Today in 1790, the Residence Act was signed into law by US President George Washington. The act designated Philadelphia, Pennsylvania as the temporary capital of the United States, but it also gave the President the power to create a federal district to serve as the permanent capital. Thus was born Washington, District of Columbia.
The location of the new nation's capital was the source of much heated debate in the early days of the United States. The early federal government had met in both New York and Philadelphia. That a southern state would be the home of the new federal district was agreed upon by two of the Founding Fathers, Thomas Jefferson and Alexander Hamilton. Jefferson, who was then Secretary of State, agreed to Hamilton's proposal that the government assume all state debts incurred during the Revolutionary War. In exchange, Hamilton, who was Secretary of the Treasury, agreed to Jefferson's proposal that the capital be located in a southern state. Both men worked their political magic and the Residence Act passed both the House of Representatives and the Senate by narrow margins.
Both Maryland and Virginia agreed to cede land for the new district to be located on the Potomac River. It would be 100 square miles in area, 10 miles per side. President Washington wanted to include the town of Alexandria, Virginia within the district, which required the Congress to amend the Residence Act in 1791 so that the area could be included. Several Congressmen became aware of the fact that Washington and his family owned land in Alexandria, and so the revised act also stated that no federal buildings were to be built on the Virginia (or Alexandria) side of the Potomac River.
President Washington chose Pierre Charles L'Enfant, a French-born American architect, to lay out the capital city. L'Enfant's plan called for the Capitol Building to be the center of a grid crossed by diagonal streets named after the states of the Union. The city would be filled will large traffic circles and plazas to be named after great Americans not yet born. On L'Enfant's map was a narrow street named Pennsylvania Avenue that would connect the Capitol Building with the Presidential Palace, a very royal-sounding name for the building that would eventually come to be called the White House. In the fall of 1791, the federal district was officially named The Territory of Columbia and the city within was named The City of Washington.
The next year, the President dismissed L'Enfant and replaced him with Andrew Ellicott, a surveyor who would become well-known for his work in the new nation's western territories. In addition to his numerous disagreements with the commissioners appointed over him, legend has it that L'Enfant was fired over a dispute with a local resident who did not want to sell his house to the federal government to make way for a new avenue. L'Enfant supposedly had the man lured from his house under false pretenses and then blew the structure up while he was gone. This makes one glad that our rights of eminent domain have changed a little over the years.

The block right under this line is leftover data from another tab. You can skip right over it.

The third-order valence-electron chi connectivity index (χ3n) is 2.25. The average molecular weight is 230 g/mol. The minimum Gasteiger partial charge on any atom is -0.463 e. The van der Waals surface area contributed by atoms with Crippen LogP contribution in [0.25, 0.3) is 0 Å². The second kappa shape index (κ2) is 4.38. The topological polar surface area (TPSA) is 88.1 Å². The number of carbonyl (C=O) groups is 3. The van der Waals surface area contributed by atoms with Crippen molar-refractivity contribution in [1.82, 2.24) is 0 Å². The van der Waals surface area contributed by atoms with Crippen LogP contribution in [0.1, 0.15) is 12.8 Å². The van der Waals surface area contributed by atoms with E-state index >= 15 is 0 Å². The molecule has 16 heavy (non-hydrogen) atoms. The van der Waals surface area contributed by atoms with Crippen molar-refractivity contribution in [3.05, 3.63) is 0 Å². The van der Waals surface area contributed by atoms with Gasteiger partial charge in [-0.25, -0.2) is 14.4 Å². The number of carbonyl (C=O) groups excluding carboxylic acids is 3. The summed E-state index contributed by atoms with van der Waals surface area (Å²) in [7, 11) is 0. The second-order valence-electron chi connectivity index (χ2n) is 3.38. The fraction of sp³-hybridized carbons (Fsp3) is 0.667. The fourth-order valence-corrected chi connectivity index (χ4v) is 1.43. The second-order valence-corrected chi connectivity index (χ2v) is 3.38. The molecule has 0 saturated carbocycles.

Ellicott revised L'Enfant's plans and made them his own. By 1800, the new city was far enough along that the federal government could begin moving in. On February 27, 1801, Congress took formal possession of the district.
The District of Columbia is far enough down the Potomac River that ocean-going ships of the early 19th century could unload their cargo right at the city docks. This was good from an economic standpoint, but bad in terms of defense. The residents of Washington learned this lesson well on August 24, 1814, when British forces burned much of the capital during their most daring raid of the War of 1812. The Presidential Mansion (as the White House was then named), the Capitol Building, the Navy Yard, the Treasury Building, the War Office and others were all damaged to varying degrees by the fire. The Marine Barracks at 8th and I Streets, however, was not touched out of respect for the courage and skill of the Marines who had fought in the recent Battle of Bladensburg. It was also said that the British force sailing up the Potomac to raid the capital lowered their flags out of respect as they passed Mount Vernon, the late President George Washington's home.
It didn't take long for residents of the district south of the Potomac, in Virginia, to begin asking that their land be turned back over to the state. Essentially, every politician in the city lived north of the Potomac, so the infrastructure needs of the Virginia side were all but ignored. Furthermore, the residents of Alexandria now had no Congressional representation or local government. Essentially, the couldn't vote for anything. In 1846, Congress yielded to the citizens' requests and agreed to return 39 square miles of the district to Virginia.
After 1871, the city of Washington and the District of Columbia became the same entity for all intents and purposes. Since 1973, the district has had it's own municipal government, although Congress still has supreme authority over the area. DC does have a representative in Congress, but the post is non-voting. Today, the 69 square mile district is home to over 581,000 people.